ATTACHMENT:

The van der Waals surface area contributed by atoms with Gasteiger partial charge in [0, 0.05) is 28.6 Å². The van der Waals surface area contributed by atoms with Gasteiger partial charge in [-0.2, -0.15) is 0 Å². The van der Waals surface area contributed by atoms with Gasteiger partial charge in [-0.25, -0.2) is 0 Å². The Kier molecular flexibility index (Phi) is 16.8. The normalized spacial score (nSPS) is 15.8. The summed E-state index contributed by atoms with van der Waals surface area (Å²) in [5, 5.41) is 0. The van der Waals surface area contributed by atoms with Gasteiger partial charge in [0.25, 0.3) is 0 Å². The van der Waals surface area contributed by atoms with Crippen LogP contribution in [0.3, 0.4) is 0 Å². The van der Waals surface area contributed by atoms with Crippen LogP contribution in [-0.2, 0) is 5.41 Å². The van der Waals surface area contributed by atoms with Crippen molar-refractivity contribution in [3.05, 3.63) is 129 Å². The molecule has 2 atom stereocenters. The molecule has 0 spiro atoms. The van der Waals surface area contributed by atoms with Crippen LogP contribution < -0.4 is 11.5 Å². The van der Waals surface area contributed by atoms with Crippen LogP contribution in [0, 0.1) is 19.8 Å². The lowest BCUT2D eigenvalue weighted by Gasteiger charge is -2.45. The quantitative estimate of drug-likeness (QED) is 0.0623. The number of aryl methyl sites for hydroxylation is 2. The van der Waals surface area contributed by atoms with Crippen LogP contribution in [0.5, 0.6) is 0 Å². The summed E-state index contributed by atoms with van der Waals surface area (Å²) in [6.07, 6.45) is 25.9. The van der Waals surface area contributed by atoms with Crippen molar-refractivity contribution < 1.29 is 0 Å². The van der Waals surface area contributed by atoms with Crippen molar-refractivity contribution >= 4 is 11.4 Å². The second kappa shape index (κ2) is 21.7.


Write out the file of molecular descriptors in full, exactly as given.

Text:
The van der Waals surface area contributed by atoms with Gasteiger partial charge in [0, 0.05) is 28.6 Å². The van der Waals surface area contributed by atoms with Gasteiger partial charge in [-0.2, -0.15) is 0 Å². The van der Waals surface area contributed by atoms with Gasteiger partial charge in [-0.25, -0.2) is 0 Å². The Kier molecular flexibility index (Phi) is 16.8. The normalized spacial score (nSPS) is 15.8. The summed E-state index contributed by atoms with van der Waals surface area (Å²) in [5, 5.41) is 0. The van der Waals surface area contributed by atoms with Gasteiger partial charge in [0.25, 0.3) is 0 Å². The van der Waals surface area contributed by atoms with Crippen LogP contribution in [0.3, 0.4) is 0 Å². The van der Waals surface area contributed by atoms with Crippen LogP contribution in [-0.2, 0) is 5.41 Å². The van der Waals surface area contributed by atoms with Crippen molar-refractivity contribution in [3.05, 3.63) is 129 Å². The molecule has 2 atom stereocenters. The molecule has 0 spiro atoms. The van der Waals surface area contributed by atoms with Crippen LogP contribution < -0.4 is 11.5 Å². The van der Waals surface area contributed by atoms with Crippen LogP contribution in [0, 0.1) is 19.8 Å². The lowest BCUT2D eigenvalue weighted by Gasteiger charge is -2.45. The quantitative estimate of drug-likeness (QED) is 0.0623. The number of aryl methyl sites for hydroxylation is 2. The van der Waals surface area contributed by atoms with Crippen LogP contribution in [0.5, 0.6) is 0 Å². The summed E-state index contributed by atoms with van der Waals surface area (Å²) in [6.07, 6.45) is 25.9. The van der Waals surface area contributed by atoms with Crippen molar-refractivity contribution < 1.29 is 0 Å². The van der Waals surface area contributed by atoms with Crippen molar-refractivity contribution >= 4 is 11.4 Å². The second kappa shape index (κ2) is 21.7.